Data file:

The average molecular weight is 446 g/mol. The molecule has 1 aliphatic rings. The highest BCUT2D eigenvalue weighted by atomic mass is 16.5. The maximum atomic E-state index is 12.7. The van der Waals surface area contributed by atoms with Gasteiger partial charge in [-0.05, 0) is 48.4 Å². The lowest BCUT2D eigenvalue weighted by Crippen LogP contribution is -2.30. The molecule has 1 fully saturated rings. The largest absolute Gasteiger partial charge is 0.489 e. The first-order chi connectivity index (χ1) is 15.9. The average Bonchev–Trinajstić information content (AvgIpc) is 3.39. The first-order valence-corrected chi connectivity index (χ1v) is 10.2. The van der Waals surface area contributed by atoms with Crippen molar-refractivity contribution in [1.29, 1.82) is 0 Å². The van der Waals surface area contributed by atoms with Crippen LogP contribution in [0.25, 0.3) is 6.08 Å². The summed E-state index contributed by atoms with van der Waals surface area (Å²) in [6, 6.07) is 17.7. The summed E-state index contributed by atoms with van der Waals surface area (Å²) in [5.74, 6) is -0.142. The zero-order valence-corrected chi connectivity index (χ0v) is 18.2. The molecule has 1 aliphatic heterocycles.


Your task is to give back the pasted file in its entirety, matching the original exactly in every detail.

The average molecular weight is 446 g/mol. The molecule has 1 aliphatic rings. The highest BCUT2D eigenvalue weighted by atomic mass is 16.5. The maximum atomic E-state index is 12.7. The van der Waals surface area contributed by atoms with Gasteiger partial charge in [-0.05, 0) is 48.4 Å². The lowest BCUT2D eigenvalue weighted by Crippen LogP contribution is -2.30. The molecule has 1 fully saturated rings. The largest absolute Gasteiger partial charge is 0.489 e. The first-order chi connectivity index (χ1) is 15.9. The average Bonchev–Trinajstić information content (AvgIpc) is 3.39. The first-order valence-corrected chi connectivity index (χ1v) is 10.2. The van der Waals surface area contributed by atoms with Crippen molar-refractivity contribution in [1.29, 1.82) is 0 Å². The van der Waals surface area contributed by atoms with Crippen LogP contribution in [0.25, 0.3) is 6.08 Å². The summed E-state index contributed by atoms with van der Waals surface area (Å²) in [6, 6.07) is 17.7. The summed E-state index contributed by atoms with van der Waals surface area (Å²) in [5.74, 6) is -0.142. The zero-order valence-corrected chi connectivity index (χ0v) is 18.2. The molecule has 1 aliphatic heterocycles.